Children at a school in Norwich face being ordered by police to get off their bikes and walk on the pavement unless they are wearing reflective safety gear during the hours of darkness, although there is no legal requirement for cyclists, whatever their age, to do so.
Last Friday, pupils at Hellesdon High School were given reflective snap wraps to wear and stickers for their bikes as part of an initiative launched by Norfolk Constabulary after local residents complained about children riding without reflective clothing or lights at community policing meetings.
According to local newspaper The Advertiser, the Hellesdon and Horsford Neighbourhood Policing Team, which has launched the initiative, will be telling children seen cycling without reflective clothing or stickers on their bikes to dismount and walk instead. Police will also contact parents or carers to inform them that their child had put themselves at risk on the road.
PCSO Chris Rolph told the Norwich Advertiser: “The purpose is to work with the school and pupils to reduce the risk of being injured by not being seen by other road users.
“We were getting reports from worried members of the public not being able to see youngsters due to the colour of clothing they were wearing and not having any bicycle lights,” he continued.
“The school has been very proactive and taken responsibility to launch this scheme which I hope others will follow.
“Ultimately the youngster's safety is paramount, with such a simple preventative measure to reduce the chances of injury I would encourage anyone to adopt it, ” he concluded.
Hellesdon High School’s deputy head, Alastair Ogle, supported the move, saying: “We haven't had any serious incidents involving cyclists and we would like that to continue.”
He added: “This scheme will hopefully remind all students about the dangers of riding a bike in a busy area such as Hellesdon and may even encourage more to cycle now that we are able to provide items to help them be seen more easily by other road users.”
The school told road.cc that it does not currently offer Bikeability training to its pupils, whose ages range from 11 to 18.
But cyclists' organisation CTC, which supports parents, pupils and teachers wanted to ride to school through its Right To Ride To School campaign, believes that the initiative is sending out the wrong message.
CTC Campaigns Coordinator Debra Rolfe told road.cc: “While it is great the police and the school are taking an interest in cyclists' safety, CTC is very concerned that asking children to stop cycling just because they are not wearing reflective clothing sends out completely the wrong message.
"By stopping the children they are merely blaming the victims rather than dealing directly with what causes the majority of cycling crashes - bad driving. CTC Campaigns for more traffic policing to make our roads safer for all. Cyclists are not required by law to wear reflective clothing, whereas drivers are required to obey the speed limit.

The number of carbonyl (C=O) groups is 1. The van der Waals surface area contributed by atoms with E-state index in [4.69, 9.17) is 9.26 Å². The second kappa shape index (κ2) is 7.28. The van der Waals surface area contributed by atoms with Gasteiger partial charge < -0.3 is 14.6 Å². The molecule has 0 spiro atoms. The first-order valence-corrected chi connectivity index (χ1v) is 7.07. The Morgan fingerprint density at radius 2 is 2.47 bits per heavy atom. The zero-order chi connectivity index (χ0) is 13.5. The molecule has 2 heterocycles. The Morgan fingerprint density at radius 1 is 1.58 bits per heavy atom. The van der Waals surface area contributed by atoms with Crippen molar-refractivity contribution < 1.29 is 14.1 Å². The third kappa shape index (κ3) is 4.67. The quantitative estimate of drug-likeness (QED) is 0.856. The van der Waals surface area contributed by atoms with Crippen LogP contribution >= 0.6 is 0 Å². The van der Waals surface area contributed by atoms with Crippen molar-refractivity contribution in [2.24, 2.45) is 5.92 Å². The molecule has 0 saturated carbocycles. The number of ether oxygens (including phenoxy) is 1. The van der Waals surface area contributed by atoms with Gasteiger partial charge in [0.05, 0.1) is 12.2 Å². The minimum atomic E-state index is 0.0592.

Ms Rolfe added; "If the school is concerned about cyclists safety, I would strongly suggest they offer Bikeability training to all pupils, as it would equip the children with the skills to deal with the demands of today’s roads and they should also ask the council to introduce lower speed limits near the school.”
According to the Road Vehicle Lighting Regulations 1989 (amended in 1994 and 2005), bicycles being ridden between sunset and sunrise must be fitted with a white front and red rear lights and a red rear reflector, and bicycles made after October 1985 must also have amber pedal reflectors. There is, however, no legal requirement to wear reflective clothing.
The Cycle Safety page on the Norfolk Constabulary website advises cyclists to “always use bike lights when travelling in the dark or in conditions of reduced visibility,” but makes no mention of wearing high-visibility clothing or other reflective equipment.
Simon has been news editor at road.cc since 2009, reporting on 10 editions and counting of pro cycling’s biggest races such as the Tour de France, stories on issues including infrastructure and campaigning, and interviewing some of the biggest names in cycling. A law and languages graduate, published translator and former retail analyst, his background has proved invaluable in reporting on issues as diverse as cycling-related court cases, anti-doping investigations, and the bike industry. He splits his time between London and Cambridge, and loves taking his miniature schnauzer Elodie on adventures in the basket of her Elephant Bike.